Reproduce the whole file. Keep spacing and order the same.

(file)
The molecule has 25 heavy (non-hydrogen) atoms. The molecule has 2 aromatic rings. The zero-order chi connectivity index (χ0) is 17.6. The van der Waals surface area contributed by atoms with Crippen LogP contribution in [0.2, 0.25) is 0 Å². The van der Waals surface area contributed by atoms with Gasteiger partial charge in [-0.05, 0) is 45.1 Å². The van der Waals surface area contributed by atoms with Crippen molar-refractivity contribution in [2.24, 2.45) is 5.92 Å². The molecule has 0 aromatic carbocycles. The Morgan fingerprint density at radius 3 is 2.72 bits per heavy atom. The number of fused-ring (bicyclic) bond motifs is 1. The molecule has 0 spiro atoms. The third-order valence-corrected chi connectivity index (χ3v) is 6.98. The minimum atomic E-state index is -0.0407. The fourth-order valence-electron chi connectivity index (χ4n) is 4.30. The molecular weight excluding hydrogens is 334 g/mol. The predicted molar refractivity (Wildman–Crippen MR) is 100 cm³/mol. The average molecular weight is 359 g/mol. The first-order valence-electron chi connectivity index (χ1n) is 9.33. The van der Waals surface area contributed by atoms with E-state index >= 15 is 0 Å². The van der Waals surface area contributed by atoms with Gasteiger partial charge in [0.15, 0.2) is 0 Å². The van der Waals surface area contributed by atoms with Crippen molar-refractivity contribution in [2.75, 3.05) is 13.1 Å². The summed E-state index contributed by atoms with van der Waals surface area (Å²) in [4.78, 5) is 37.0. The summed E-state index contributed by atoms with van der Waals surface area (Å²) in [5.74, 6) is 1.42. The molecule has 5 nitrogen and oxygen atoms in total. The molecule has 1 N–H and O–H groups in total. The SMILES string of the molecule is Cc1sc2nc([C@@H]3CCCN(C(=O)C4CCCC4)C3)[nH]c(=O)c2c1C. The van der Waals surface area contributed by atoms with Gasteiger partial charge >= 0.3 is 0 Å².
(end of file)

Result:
The molecule has 25 heavy (non-hydrogen) atoms. The molecule has 2 aromatic rings. The zero-order chi connectivity index (χ0) is 17.6. The van der Waals surface area contributed by atoms with Crippen LogP contribution in [0.2, 0.25) is 0 Å². The van der Waals surface area contributed by atoms with Gasteiger partial charge in [-0.05, 0) is 45.1 Å². The van der Waals surface area contributed by atoms with Crippen molar-refractivity contribution in [2.24, 2.45) is 5.92 Å². The molecule has 0 aromatic carbocycles. The Morgan fingerprint density at radius 3 is 2.72 bits per heavy atom. The number of fused-ring (bicyclic) bond motifs is 1. The molecule has 0 spiro atoms. The third-order valence-corrected chi connectivity index (χ3v) is 6.98. The minimum atomic E-state index is -0.0407. The fourth-order valence-electron chi connectivity index (χ4n) is 4.30. The molecular weight excluding hydrogens is 334 g/mol. The predicted molar refractivity (Wildman–Crippen MR) is 100 cm³/mol. The average molecular weight is 359 g/mol. The first-order valence-electron chi connectivity index (χ1n) is 9.33. The van der Waals surface area contributed by atoms with E-state index >= 15 is 0 Å². The van der Waals surface area contributed by atoms with Gasteiger partial charge in [0.15, 0.2) is 0 Å². The van der Waals surface area contributed by atoms with Crippen molar-refractivity contribution in [2.75, 3.05) is 13.1 Å². The summed E-state index contributed by atoms with van der Waals surface area (Å²) in [4.78, 5) is 37.0. The summed E-state index contributed by atoms with van der Waals surface area (Å²) in [5.74, 6) is 1.42. The molecule has 5 nitrogen and oxygen atoms in total. The molecule has 1 N–H and O–H groups in total. The SMILES string of the molecule is Cc1sc2nc([C@@H]3CCCN(C(=O)C4CCCC4)C3)[nH]c(=O)c2c1C. The van der Waals surface area contributed by atoms with Gasteiger partial charge >= 0.3 is 0 Å².